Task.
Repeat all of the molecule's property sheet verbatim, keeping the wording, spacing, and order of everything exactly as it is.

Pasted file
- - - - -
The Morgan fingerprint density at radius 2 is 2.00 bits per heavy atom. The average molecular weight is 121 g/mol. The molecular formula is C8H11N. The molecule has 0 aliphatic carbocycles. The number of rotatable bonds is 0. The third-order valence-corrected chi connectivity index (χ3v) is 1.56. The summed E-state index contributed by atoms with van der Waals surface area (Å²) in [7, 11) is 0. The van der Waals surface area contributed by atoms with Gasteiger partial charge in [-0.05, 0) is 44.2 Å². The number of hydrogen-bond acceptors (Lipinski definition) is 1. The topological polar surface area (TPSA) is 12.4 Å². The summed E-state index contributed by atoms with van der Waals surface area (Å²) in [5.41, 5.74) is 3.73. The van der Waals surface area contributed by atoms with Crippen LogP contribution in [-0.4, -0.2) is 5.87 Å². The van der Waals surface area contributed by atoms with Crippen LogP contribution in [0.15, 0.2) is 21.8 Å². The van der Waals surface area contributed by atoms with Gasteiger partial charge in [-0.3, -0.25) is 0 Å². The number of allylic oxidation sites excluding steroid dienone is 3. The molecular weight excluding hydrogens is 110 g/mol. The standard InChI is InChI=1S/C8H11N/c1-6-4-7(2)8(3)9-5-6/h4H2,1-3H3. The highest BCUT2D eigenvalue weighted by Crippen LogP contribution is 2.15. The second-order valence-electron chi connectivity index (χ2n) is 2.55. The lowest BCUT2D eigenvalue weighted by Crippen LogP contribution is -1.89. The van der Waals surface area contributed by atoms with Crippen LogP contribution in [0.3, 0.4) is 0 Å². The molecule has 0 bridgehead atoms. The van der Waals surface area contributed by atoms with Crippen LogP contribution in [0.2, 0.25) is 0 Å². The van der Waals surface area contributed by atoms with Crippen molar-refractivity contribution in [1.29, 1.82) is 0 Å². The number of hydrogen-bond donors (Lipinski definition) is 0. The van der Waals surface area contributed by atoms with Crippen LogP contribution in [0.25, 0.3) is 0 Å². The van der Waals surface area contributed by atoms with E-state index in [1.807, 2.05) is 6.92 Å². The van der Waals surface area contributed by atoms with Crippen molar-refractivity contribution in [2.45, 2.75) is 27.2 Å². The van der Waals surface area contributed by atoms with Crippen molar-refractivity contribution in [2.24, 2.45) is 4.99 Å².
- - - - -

The Morgan fingerprint density at radius 2 is 2.00 bits per heavy atom. The average molecular weight is 121 g/mol. The molecular formula is C8H11N. The molecule has 0 aliphatic carbocycles. The number of rotatable bonds is 0. The third-order valence-corrected chi connectivity index (χ3v) is 1.56. The summed E-state index contributed by atoms with van der Waals surface area (Å²) in [7, 11) is 0. The van der Waals surface area contributed by atoms with Gasteiger partial charge in [-0.05, 0) is 44.2 Å². The number of hydrogen-bond acceptors (Lipinski definition) is 1. The topological polar surface area (TPSA) is 12.4 Å². The summed E-state index contributed by atoms with van der Waals surface area (Å²) in [5.41, 5.74) is 3.73. The van der Waals surface area contributed by atoms with Crippen LogP contribution in [-0.4, -0.2) is 5.87 Å². The van der Waals surface area contributed by atoms with Crippen LogP contribution in [0.15, 0.2) is 21.8 Å². The van der Waals surface area contributed by atoms with Gasteiger partial charge in [-0.3, -0.25) is 0 Å². The number of allylic oxidation sites excluding steroid dienone is 3. The molecular weight excluding hydrogens is 110 g/mol. The standard InChI is InChI=1S/C8H11N/c1-6-4-7(2)8(3)9-5-6/h4H2,1-3H3. The highest BCUT2D eigenvalue weighted by Crippen LogP contribution is 2.15. The second-order valence-electron chi connectivity index (χ2n) is 2.55. The lowest BCUT2D eigenvalue weighted by Crippen LogP contribution is -1.89. The van der Waals surface area contributed by atoms with Crippen LogP contribution in [0.3, 0.4) is 0 Å². The molecule has 0 bridgehead atoms. The van der Waals surface area contributed by atoms with Crippen LogP contribution in [0.2, 0.25) is 0 Å². The van der Waals surface area contributed by atoms with Crippen molar-refractivity contribution in [1.29, 1.82) is 0 Å². The number of hydrogen-bond donors (Lipinski definition) is 0. The van der Waals surface area contributed by atoms with Crippen LogP contribution in [0.25, 0.3) is 0 Å². The van der Waals surface area contributed by atoms with E-state index in [1.807, 2.05) is 6.92 Å². The van der Waals surface area contributed by atoms with Crippen molar-refractivity contribution in [2.45, 2.75) is 27.2 Å². The van der Waals surface area contributed by atoms with Crippen molar-refractivity contribution in [2.24, 2.45) is 4.99 Å².